As we enter the next phase, leading with compassion should be at the heart of all that we do. Act with care, courage and commitment as you wrap our figurative arms around children in schools and nurture them to connecting and learning in ways we once knew.


Rebuild Social Connections Slowly

If leading with compassion is a starting place, then the actions we take must include careful consideration of how we rebuild the social bonds between the adults with whom we work. When you consider how the pandemic has descended upon society in inequitable ways, lines have been drawn between people. These lines in the sand put on display people’s differing values and levels of comfort on everything from masks and vaccines to social distancing, handshaking, hugging and simply gathering. These values in many cases will be very strongly held and people will have deep and lasting beliefs between what they see as right and wrong.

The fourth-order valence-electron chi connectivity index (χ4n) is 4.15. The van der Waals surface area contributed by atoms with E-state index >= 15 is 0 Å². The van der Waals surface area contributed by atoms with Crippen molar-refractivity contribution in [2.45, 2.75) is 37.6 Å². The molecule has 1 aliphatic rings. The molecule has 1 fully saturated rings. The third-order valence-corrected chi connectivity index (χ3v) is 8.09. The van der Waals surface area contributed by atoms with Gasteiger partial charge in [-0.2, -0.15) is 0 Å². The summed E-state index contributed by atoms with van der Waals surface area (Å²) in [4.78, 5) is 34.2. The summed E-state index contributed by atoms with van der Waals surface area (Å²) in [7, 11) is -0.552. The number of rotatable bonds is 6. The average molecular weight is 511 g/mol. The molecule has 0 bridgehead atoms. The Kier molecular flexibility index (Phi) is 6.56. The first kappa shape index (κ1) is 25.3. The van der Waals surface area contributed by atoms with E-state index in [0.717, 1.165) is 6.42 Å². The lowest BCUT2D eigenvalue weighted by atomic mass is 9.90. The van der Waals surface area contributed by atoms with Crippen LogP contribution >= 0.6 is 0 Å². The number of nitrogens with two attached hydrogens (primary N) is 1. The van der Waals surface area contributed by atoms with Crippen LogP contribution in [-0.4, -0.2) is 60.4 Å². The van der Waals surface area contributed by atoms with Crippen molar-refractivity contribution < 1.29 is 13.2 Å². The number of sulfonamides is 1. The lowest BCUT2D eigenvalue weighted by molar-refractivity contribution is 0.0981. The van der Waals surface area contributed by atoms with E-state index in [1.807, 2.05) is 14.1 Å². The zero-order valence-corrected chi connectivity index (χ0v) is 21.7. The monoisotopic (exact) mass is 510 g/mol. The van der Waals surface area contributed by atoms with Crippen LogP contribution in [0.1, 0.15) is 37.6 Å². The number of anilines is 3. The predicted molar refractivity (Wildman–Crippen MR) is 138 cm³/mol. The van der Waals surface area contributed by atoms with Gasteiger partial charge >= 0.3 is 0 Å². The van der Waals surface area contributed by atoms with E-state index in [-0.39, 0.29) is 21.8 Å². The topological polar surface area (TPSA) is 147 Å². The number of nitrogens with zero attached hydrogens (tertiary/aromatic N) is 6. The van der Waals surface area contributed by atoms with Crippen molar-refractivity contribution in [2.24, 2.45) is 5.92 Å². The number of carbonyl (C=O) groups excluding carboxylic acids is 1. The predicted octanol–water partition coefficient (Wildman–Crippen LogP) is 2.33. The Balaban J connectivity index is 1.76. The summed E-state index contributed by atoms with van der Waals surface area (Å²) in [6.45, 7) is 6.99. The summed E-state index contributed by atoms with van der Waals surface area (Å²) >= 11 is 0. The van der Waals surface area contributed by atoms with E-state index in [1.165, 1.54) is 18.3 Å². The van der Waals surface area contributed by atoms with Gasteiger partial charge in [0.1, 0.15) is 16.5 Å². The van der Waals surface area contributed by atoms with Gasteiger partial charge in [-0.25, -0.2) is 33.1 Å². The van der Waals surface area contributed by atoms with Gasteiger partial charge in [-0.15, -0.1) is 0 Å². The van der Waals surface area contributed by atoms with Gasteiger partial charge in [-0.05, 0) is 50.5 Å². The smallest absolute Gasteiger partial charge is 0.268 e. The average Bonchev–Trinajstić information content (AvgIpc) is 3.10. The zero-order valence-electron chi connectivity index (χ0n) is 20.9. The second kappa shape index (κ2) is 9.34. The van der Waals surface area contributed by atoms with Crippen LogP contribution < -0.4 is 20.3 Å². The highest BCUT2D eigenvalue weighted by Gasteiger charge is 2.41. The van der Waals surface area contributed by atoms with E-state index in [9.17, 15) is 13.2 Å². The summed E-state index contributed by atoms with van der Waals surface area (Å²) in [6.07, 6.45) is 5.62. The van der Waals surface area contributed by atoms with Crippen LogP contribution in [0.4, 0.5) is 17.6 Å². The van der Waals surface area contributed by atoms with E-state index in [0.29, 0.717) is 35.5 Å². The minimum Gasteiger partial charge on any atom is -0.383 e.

Schools and workplaces are organisms not mechanisms. They thrive on not only the common purposes and values but on the social connections and interactions that make up a health workplace culture. Those social connections, unless they are purely virtual, rely on meeting people and engaging in

dialogue. Small talk matters. The things that unfold in the small quite seams and edges of meetings are important. Saying “hi” taking time to ask about someone with small talk is part of building who we are.